I'm in a really weird place right now. My life is re-starting and I feel completely overwhelmed and not ready. I headed out to Washington DC to take lessons with my mentor/teacher; jumped into coaching repertoire for some upcoming gigs. It was a very focused In on Friday Out on Monday. Home for a few days in time to enjoy the midnight premiere of the Twilight movie Eclipse with my gurls (for which we all made t shirts)..and in the next day turn around and head out to Salt Lake City for a national conference --The National Association of Teachers of Singing, over the holiday weekend. Knowing virtually no one was a boon--an emotionally void experience which is good still for me. HOWEvER, it turned out better that I'd imagined; my roommate, a woman and a colleague who invited me to attend, was the best possible roommate for this experience. Enjoyed some very fine dinners,  attended a few well-presented sessions, and I slept very well each night.  By the third day of the conference, I was done. Full. Ready to go, carrying my notes from sessions, the new music I'd purchased, and a small gift for my husband.   Out of fourteen days, I had been home two. This is not the grounded living I need right now.

Mail piled up while I was gone; estate mail, mostly. Bills, invoices, taxes, and the cable company in CT requesting their equipment back...shall I beam it to Manchester, CT? Frustrating. I am keeping them in this pile...keeping them from me so that I can be free from them.  This time away from the grief reality has been both invigorating and confusing.

While in DC with my teacher, I took lessons, hearing my voice for the first time in many months.  We spent time together talking about singing, going to an opera, and eating delicious food.  We did, as we have done, talk about my family and its shrinking nature....I had a significant grief burst, but got through it. It felt WONDERFUL to sing to work, to focus. A matter of life and death: mine. She said "Sing! Always sing! It is better than any therapy out there.! I felt that true for me; my spirits lifted a great deal, \The last time I visited, back in March, I was barely functional, and they cocooned me when I needed it most. And so I got confidence to move on through the rest of my sabbatical observations, and then ultimately to the beach house on Sanibel to crumple on the beach. I didn't crumple as much as rest. Riding the bike to the beach, to the lighthouse, to a restaurant.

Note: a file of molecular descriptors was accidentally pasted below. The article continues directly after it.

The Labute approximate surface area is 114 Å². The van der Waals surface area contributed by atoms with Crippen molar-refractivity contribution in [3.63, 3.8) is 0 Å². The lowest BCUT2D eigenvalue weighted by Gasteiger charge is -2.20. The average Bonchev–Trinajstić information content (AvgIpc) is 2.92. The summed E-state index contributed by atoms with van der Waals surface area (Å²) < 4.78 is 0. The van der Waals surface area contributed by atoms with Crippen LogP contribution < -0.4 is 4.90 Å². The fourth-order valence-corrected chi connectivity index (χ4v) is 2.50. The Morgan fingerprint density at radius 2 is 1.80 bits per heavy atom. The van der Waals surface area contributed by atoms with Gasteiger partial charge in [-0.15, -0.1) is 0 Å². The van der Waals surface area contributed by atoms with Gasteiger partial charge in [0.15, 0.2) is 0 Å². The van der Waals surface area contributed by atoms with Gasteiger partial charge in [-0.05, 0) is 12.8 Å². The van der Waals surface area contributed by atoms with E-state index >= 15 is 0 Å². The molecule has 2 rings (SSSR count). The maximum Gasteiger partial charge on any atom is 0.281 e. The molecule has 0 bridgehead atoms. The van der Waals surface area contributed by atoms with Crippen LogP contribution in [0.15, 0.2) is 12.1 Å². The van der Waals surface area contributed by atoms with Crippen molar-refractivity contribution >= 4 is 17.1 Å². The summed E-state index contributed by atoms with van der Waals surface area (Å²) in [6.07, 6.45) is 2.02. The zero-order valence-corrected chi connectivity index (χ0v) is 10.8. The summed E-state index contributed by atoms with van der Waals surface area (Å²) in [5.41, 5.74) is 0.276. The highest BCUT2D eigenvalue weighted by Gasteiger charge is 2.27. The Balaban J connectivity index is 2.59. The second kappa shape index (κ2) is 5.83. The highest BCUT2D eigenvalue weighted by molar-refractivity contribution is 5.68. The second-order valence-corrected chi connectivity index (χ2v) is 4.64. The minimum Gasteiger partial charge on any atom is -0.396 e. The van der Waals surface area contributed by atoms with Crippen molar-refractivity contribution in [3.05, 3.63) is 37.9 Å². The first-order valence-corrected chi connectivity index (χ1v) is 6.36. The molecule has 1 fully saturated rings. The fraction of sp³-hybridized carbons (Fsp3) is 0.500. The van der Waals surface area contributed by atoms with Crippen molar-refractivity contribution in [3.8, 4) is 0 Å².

After this quick weekend with L in DC, I was home a few days, and then I headed out to Salt Lake City, Utah to attend the National Conference of the National Association of Teachers of Singing. Immersion in my field after a year of barely thinking about it. It was very easy to put this aside while being with my father, and focusing on our relationship and being a manager of his care.  I felt like a fish out of water at this conference.  I was comfortable in that I chose appropriate attire, took the time to look well, chose the sessions that appealed to me and SOD the rest. I don't yammer, kibbutz, gossip. I've been with only very small groups of people over the past 18 months, and large groups discomfit me. Especially the beasts of the singing world. Teachers of singers are of two ilks: 1> Active singers who also maintain active studio adn 2>Over the hill teachers who are past their prime in all avenues. the navigation of these events is tricky, and networking can be a nightmare. HOWEVER. My friend helped introduced me to some great people, and I met some on my own. Overall, the sessions I attended fired my soul, validated my own pedagogical beliefs, and I left feeling good!

But, my god, I was ready to get out of Mormonville and away from  the NATS cliques. Back home.

My husband made  a pile of mail with my name or my father's name....I know what's there..taxes due to the town for the house that hasn't sold, a few smaller bills for other maintenance (and helpful assistance), and something from the IRS about which I am fuming. Said Middle man made some sort of error, aftr charging me quite the fee for tax prep..the IRS is claiming they are owed more money.. AH, I am just venting, because I have taken a much needed break from the estate.

But reality calls in these piles of my mail, my estate checking account. And we are now planning a trip east to my father' house to clean out the attic and the garage and decide what to do with the wine collection and all the books. I cannot think straight where this is concerned. My heart is racing, my anxiety is at an 8,only to increase as we begin to book plane fares, schedule the dumpster, trying to leave room for the intense emotion that will surely accompany this job.I wish we were able to stay in the cradle of our friends' house, but it is not to be this time. There is much to do in addition to the manual labor; i need to meet with the accountant dude who has been incommunicado for over two weeks after a question I asked.  I need to meet with the banker, who has been the most wonderful person in this post mortem journey, and to pay the arborist who had better make one HELL of a difference for the price he is charging.

All this by the time we hit August....because I have to get ready to come off sabbatical "excited" to be back. Not. And face all the barely sincere comments " Sorry to hear about your father, " and "How was your sabbatical?" "Are your fired up to be back?"  I would have given the first of these questions a little more slack if cards or flowers had been sent by the department, or independently. How was my sabbatical? I watched my father die. How do you think it was? Am I fired up to be back? I am  looking forward to a diversion from the grief. But fired up to put up with the toxic bullshit that pervades our department? I will have NONE of it. I will be much more mindful about what I will and will not do. ANd I am blessed that I have the ability to this as needed. I don't need these thoughtless colleagues digging into my barely healed wound. I need a comeback line to shut them down.

Well, there's more on this, but the ambien is taking over...love to my friends. <3